Industries that require the use of drive rolls include automotive manufacturing, for use in timing belts and other power transmission applications; healthcare, for imaging equipment such as magnetic resonance imaging (MRI) and computerized axial tomography (CAT) scans; mining, for bulk material handling applications; office equipment design, for machinery such as printers and scanners; and lumber, in equipment such as plywood machinery, which is used to turn logs and peel the wood.
Additional industries that benefit from drive rollers include construction, food and beverage, packaging, chemical processing and more. Able to be motorized or manual, drive rollers are often manufactured from materials such as polyurethane (PU), vulcanized rubber and silicone rubber.
Different styles of drive rollers are manufactured for varying applications, and differences include varying load carrying capabilities, surface area design and material strength.
Drive rollers are typically manufactured through molding processes – either injection or compression. When formed using the injection molding process, small pieces of rubber are heated to a molten state and then injected into the mold cavity.
Water is run over the mold in order to cool it and form the roller. When formed during compression molding, the rubber is again heated to a molten state, but instead of being injected into the mold, the material is placed into an open, heated mold.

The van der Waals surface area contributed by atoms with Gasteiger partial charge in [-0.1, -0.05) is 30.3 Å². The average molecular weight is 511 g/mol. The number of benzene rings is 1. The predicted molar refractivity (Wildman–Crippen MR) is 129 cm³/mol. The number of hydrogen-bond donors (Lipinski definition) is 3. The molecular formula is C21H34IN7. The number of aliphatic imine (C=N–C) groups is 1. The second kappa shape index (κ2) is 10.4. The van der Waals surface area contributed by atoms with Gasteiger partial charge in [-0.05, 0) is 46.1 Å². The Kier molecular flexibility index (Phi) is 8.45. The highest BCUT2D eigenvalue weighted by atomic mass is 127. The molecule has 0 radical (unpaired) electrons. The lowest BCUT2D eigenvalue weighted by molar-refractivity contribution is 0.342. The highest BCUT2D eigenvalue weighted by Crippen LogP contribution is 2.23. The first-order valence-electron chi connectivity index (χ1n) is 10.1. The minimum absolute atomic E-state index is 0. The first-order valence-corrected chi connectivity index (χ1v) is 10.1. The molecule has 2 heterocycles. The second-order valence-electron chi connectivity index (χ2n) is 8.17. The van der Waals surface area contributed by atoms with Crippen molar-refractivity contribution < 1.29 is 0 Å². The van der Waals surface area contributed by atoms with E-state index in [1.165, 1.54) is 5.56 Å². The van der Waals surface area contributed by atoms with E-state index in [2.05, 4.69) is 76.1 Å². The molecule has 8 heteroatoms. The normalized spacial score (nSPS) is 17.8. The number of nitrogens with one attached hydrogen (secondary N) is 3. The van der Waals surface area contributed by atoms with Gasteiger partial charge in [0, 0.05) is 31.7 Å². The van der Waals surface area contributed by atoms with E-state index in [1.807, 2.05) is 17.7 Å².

Next, extreme pressure is applied by closing the mold by means of a top force or a plug member. The resulting pressure pushes the molten rubber against the walls of the mold, and both heat and pressure are maintained until the roller is cured and fully formed.
Drive rollers may have a grooved or altered surface area in order to better fit certain applications. In some instances, this surface area design is achieved by knurling.
Knurling is a forming process, typically done on a lathe, which is used to create a rough patterned texture on the surface of a metal or rubber in order to provide grip or enhanced aesthetics. In addition to altered surface areas, drive rolls differ from other types of rubber rolls in that they have integral shafts with a keyway that allows sprockets or gears to run the roller.